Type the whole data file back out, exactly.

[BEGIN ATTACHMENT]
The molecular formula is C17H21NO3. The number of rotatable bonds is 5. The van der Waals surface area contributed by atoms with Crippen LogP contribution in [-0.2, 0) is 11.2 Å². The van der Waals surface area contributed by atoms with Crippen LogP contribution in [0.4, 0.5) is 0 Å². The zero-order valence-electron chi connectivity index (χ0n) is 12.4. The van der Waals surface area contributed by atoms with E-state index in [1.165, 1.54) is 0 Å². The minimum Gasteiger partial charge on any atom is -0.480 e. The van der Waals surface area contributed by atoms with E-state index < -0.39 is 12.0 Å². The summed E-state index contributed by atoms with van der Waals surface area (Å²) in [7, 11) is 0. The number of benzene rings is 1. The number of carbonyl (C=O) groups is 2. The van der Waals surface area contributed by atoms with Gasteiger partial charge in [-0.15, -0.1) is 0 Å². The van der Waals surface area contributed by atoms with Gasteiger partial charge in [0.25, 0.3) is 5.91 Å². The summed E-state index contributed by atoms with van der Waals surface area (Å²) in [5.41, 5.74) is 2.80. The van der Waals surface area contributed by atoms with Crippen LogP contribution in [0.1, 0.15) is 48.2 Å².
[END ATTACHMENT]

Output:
The molecular formula is C17H21NO3. The number of rotatable bonds is 5. The van der Waals surface area contributed by atoms with Crippen LogP contribution in [-0.2, 0) is 11.2 Å². The van der Waals surface area contributed by atoms with Crippen LogP contribution in [0.4, 0.5) is 0 Å². The zero-order valence-electron chi connectivity index (χ0n) is 12.4. The van der Waals surface area contributed by atoms with E-state index in [1.165, 1.54) is 0 Å². The minimum Gasteiger partial charge on any atom is -0.480 e. The van der Waals surface area contributed by atoms with E-state index < -0.39 is 12.0 Å². The summed E-state index contributed by atoms with van der Waals surface area (Å²) in [7, 11) is 0. The number of benzene rings is 1. The number of carbonyl (C=O) groups is 2. The van der Waals surface area contributed by atoms with Gasteiger partial charge in [-0.15, -0.1) is 0 Å². The van der Waals surface area contributed by atoms with Gasteiger partial charge in [0.25, 0.3) is 5.91 Å². The summed E-state index contributed by atoms with van der Waals surface area (Å²) in [5.41, 5.74) is 2.80. The van der Waals surface area contributed by atoms with Crippen LogP contribution in [0.1, 0.15) is 48.2 Å².